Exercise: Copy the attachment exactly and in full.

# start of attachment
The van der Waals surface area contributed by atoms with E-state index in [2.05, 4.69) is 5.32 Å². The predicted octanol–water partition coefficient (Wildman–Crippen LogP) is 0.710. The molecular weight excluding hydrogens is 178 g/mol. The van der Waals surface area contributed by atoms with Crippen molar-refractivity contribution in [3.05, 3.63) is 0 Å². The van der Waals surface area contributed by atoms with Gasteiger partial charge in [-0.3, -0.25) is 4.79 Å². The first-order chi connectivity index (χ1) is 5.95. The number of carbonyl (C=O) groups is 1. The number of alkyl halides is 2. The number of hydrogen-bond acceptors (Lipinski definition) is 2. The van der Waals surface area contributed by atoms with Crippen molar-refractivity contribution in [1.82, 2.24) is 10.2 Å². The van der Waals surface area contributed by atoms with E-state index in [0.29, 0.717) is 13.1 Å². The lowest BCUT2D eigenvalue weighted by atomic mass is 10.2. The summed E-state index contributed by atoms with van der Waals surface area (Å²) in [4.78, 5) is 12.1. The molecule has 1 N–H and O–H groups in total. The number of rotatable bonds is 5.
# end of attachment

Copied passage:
The van der Waals surface area contributed by atoms with E-state index in [2.05, 4.69) is 5.32 Å². The predicted octanol–water partition coefficient (Wildman–Crippen LogP) is 0.710. The molecular weight excluding hydrogens is 178 g/mol. The van der Waals surface area contributed by atoms with Crippen molar-refractivity contribution in [3.05, 3.63) is 0 Å². The van der Waals surface area contributed by atoms with Gasteiger partial charge in [-0.3, -0.25) is 4.79 Å². The first-order chi connectivity index (χ1) is 5.95. The number of carbonyl (C=O) groups is 1. The number of alkyl halides is 2. The number of hydrogen-bond acceptors (Lipinski definition) is 2. The van der Waals surface area contributed by atoms with Crippen molar-refractivity contribution in [1.82, 2.24) is 10.2 Å². The van der Waals surface area contributed by atoms with E-state index in [0.29, 0.717) is 13.1 Å². The lowest BCUT2D eigenvalue weighted by atomic mass is 10.2. The summed E-state index contributed by atoms with van der Waals surface area (Å²) in [4.78, 5) is 12.1. The molecule has 1 N–H and O–H groups in total. The number of rotatable bonds is 5.